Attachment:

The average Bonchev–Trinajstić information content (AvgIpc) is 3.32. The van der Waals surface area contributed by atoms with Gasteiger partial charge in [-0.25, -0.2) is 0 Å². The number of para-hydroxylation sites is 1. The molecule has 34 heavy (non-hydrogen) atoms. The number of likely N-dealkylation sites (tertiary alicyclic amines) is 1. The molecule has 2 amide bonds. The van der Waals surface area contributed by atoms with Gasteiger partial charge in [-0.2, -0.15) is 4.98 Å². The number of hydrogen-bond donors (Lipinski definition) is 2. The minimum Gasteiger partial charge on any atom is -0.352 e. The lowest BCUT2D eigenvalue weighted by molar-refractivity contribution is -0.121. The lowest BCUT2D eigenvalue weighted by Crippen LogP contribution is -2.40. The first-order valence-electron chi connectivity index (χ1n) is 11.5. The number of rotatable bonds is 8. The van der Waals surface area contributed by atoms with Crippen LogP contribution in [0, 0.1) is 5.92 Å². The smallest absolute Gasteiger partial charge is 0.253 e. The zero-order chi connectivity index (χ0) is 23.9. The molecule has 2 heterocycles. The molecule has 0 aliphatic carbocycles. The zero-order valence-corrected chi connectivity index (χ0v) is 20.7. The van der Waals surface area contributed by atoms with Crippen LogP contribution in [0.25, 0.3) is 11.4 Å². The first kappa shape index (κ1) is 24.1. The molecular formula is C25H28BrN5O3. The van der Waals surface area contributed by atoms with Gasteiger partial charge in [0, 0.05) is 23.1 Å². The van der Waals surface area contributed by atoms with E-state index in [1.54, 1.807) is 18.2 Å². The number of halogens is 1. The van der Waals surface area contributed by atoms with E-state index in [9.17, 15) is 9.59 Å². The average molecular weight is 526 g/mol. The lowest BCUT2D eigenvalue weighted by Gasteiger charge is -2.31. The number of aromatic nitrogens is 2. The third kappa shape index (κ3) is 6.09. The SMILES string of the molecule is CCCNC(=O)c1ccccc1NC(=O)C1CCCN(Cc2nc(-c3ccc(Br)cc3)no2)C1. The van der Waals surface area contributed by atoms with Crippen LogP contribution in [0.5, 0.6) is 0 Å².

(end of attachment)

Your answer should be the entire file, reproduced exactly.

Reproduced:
The average Bonchev–Trinajstić information content (AvgIpc) is 3.32. The van der Waals surface area contributed by atoms with Gasteiger partial charge in [-0.25, -0.2) is 0 Å². The number of para-hydroxylation sites is 1. The molecule has 34 heavy (non-hydrogen) atoms. The number of likely N-dealkylation sites (tertiary alicyclic amines) is 1. The molecule has 2 amide bonds. The van der Waals surface area contributed by atoms with Gasteiger partial charge in [-0.2, -0.15) is 4.98 Å². The number of hydrogen-bond donors (Lipinski definition) is 2. The minimum Gasteiger partial charge on any atom is -0.352 e. The lowest BCUT2D eigenvalue weighted by molar-refractivity contribution is -0.121. The lowest BCUT2D eigenvalue weighted by Crippen LogP contribution is -2.40. The first-order valence-electron chi connectivity index (χ1n) is 11.5. The number of rotatable bonds is 8. The van der Waals surface area contributed by atoms with Crippen LogP contribution in [0, 0.1) is 5.92 Å². The smallest absolute Gasteiger partial charge is 0.253 e. The zero-order chi connectivity index (χ0) is 23.9. The molecule has 2 heterocycles. The molecule has 0 aliphatic carbocycles. The zero-order valence-corrected chi connectivity index (χ0v) is 20.7. The van der Waals surface area contributed by atoms with Crippen LogP contribution in [0.25, 0.3) is 11.4 Å². The first kappa shape index (κ1) is 24.1. The molecular formula is C25H28BrN5O3. The van der Waals surface area contributed by atoms with Gasteiger partial charge in [0, 0.05) is 23.1 Å². The van der Waals surface area contributed by atoms with E-state index in [1.54, 1.807) is 18.2 Å². The number of halogens is 1. The van der Waals surface area contributed by atoms with E-state index in [9.17, 15) is 9.59 Å². The average molecular weight is 526 g/mol. The lowest BCUT2D eigenvalue weighted by Gasteiger charge is -2.31. The number of aromatic nitrogens is 2. The third kappa shape index (κ3) is 6.09. The SMILES string of the molecule is CCCNC(=O)c1ccccc1NC(=O)C1CCCN(Cc2nc(-c3ccc(Br)cc3)no2)C1. The van der Waals surface area contributed by atoms with Crippen LogP contribution in [0.5, 0.6) is 0 Å².